Daily mil­i­tary pre­ci­sion at Ar­ling­ton Ceme­tery

The Washington Times Weekly - - Front Page - By Karen Gold­berg Goff

Army Pfc. William Ti­mothy Dix died in Iraq in April and was buried at Ar­ling­ton Na­tional Ceme­tery on a bril­liant May af­ter­noon. He was laid to rest in sec­tion 60, where the sod is fresh and the nearby tomb- stones bear names like Justin, Bran­don and Ashly; sol­diers young enough to be named in the 1980s but old enough to die for their coun­try.

Pfc. Dix was buried with stan­dard mil­i­tary hon­ors — a lone bugler at a 45-de­gree an­gle from the cas­ket, the Old Guard with a 21-gun salute, a somber chap­lain and a three Amer­i­can flags folded crisply and uni­formly for his fam­ily.

It is a cer­e­mony that will be re­peated, in some form or an­other, 26 times that day. And the next. And the day af­ter that.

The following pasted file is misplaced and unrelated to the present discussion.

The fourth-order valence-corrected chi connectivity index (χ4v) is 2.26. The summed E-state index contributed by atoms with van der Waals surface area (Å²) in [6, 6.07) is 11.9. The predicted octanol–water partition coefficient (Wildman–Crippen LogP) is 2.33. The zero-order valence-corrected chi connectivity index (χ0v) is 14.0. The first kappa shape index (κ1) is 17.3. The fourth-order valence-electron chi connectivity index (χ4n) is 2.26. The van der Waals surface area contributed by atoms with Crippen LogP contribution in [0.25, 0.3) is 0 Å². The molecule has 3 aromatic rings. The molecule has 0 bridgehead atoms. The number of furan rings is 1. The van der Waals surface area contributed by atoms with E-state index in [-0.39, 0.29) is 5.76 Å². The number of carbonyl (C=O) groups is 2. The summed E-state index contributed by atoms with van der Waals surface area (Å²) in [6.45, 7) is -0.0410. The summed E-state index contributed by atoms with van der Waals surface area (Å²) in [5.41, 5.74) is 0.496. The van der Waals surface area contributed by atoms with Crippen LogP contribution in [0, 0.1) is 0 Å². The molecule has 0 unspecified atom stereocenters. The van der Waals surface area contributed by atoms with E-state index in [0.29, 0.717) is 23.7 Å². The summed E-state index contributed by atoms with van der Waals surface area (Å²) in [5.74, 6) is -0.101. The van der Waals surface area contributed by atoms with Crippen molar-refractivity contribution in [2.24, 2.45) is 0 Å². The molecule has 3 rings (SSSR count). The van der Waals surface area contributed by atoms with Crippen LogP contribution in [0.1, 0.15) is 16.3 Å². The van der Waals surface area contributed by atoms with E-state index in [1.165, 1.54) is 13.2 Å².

A day at Ar­ling­ton Na­tional Ceme­tery is a pro­duc­tion wor­thy of a big-bud­get Hol­ly­wood pic­ture com­bined with the pre­ci­sion of time­honored mil­i­tary code. Ev­ery 20minute grave­side ser­vice is a feat of sched­ul­ing, hor­ti­cul­ture, clean­ing, heavy ma­chine op­er­at­ing, mea­sur­ing and map­ping.

There are more than 300,000 peo-

ple buried at Ar­ling­ton. Be­cause many fam­ily mem­bers share a gravesite, that means there are more than 200,000 mar­ble head­stones that must be lined up per­fectly at all times. On any given morn­ing at sun­rise, there is a main­te­nance crew at work, see­ing where ad­just­ments need to be made us­ing a very old­school method — string­ing a red thread through the sec­tion to spot a stone list­ing by even a half-inch.

There are more than 624 acres at Ar­ling­ton. That means there are about 9,000 trees and a bil­lion or so blades of grass. The hor­ti­cul­ture di­vi­sion is charged with plant­ing and prun­ing, wa­ter­ing and weed­ing, grow­ing sod and re­mov­ing the dirt churned up to make room for the cas­kets. The goal is for the pub­lic to never see an over­grown shrub, a dead tree or flow­ers wilt­ing in the heat.